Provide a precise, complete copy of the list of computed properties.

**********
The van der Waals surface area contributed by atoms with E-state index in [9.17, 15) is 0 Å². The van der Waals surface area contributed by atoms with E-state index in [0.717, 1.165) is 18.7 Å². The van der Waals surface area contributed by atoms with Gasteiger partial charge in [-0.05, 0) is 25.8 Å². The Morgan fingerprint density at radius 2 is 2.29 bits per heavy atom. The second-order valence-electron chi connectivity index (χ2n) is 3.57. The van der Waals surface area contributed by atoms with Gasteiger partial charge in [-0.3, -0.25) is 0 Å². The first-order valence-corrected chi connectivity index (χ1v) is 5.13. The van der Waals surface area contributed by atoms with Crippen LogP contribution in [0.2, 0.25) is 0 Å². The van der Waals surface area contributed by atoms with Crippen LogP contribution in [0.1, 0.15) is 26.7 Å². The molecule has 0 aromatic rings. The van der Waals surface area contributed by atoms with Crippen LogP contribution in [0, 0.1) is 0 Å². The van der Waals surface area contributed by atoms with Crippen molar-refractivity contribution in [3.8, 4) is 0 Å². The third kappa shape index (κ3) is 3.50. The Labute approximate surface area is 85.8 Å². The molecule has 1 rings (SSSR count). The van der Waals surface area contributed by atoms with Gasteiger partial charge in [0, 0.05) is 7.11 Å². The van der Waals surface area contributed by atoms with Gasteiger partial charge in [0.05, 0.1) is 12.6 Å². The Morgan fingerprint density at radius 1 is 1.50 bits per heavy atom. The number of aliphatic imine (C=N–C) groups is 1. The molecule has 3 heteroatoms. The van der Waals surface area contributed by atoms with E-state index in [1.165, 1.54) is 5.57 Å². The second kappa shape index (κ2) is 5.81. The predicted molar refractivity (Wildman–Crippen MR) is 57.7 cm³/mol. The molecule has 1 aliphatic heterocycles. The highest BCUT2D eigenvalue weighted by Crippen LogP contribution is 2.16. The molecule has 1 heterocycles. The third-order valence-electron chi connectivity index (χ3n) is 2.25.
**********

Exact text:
The van der Waals surface area contributed by atoms with E-state index in [9.17, 15) is 0 Å². The van der Waals surface area contributed by atoms with E-state index in [0.717, 1.165) is 18.7 Å². The van der Waals surface area contributed by atoms with Gasteiger partial charge in [-0.05, 0) is 25.8 Å². The Morgan fingerprint density at radius 2 is 2.29 bits per heavy atom. The second-order valence-electron chi connectivity index (χ2n) is 3.57. The van der Waals surface area contributed by atoms with Gasteiger partial charge in [-0.3, -0.25) is 0 Å². The first-order valence-corrected chi connectivity index (χ1v) is 5.13. The van der Waals surface area contributed by atoms with Crippen LogP contribution in [0.2, 0.25) is 0 Å². The van der Waals surface area contributed by atoms with Crippen LogP contribution in [0.1, 0.15) is 26.7 Å². The molecule has 0 aromatic rings. The van der Waals surface area contributed by atoms with Crippen LogP contribution in [0, 0.1) is 0 Å². The van der Waals surface area contributed by atoms with Crippen molar-refractivity contribution in [3.8, 4) is 0 Å². The third kappa shape index (κ3) is 3.50. The Labute approximate surface area is 85.8 Å². The molecule has 1 rings (SSSR count). The van der Waals surface area contributed by atoms with Gasteiger partial charge in [0, 0.05) is 7.11 Å². The van der Waals surface area contributed by atoms with Gasteiger partial charge in [0.05, 0.1) is 12.6 Å². The Morgan fingerprint density at radius 1 is 1.50 bits per heavy atom. The number of aliphatic imine (C=N–C) groups is 1. The molecule has 3 heteroatoms. The van der Waals surface area contributed by atoms with E-state index in [1.165, 1.54) is 5.57 Å². The second kappa shape index (κ2) is 5.81. The predicted molar refractivity (Wildman–Crippen MR) is 57.7 cm³/mol. The molecule has 1 aliphatic heterocycles. The highest BCUT2D eigenvalue weighted by Crippen LogP contribution is 2.16. The molecule has 1 heterocycles. The third-order valence-electron chi connectivity index (χ3n) is 2.25.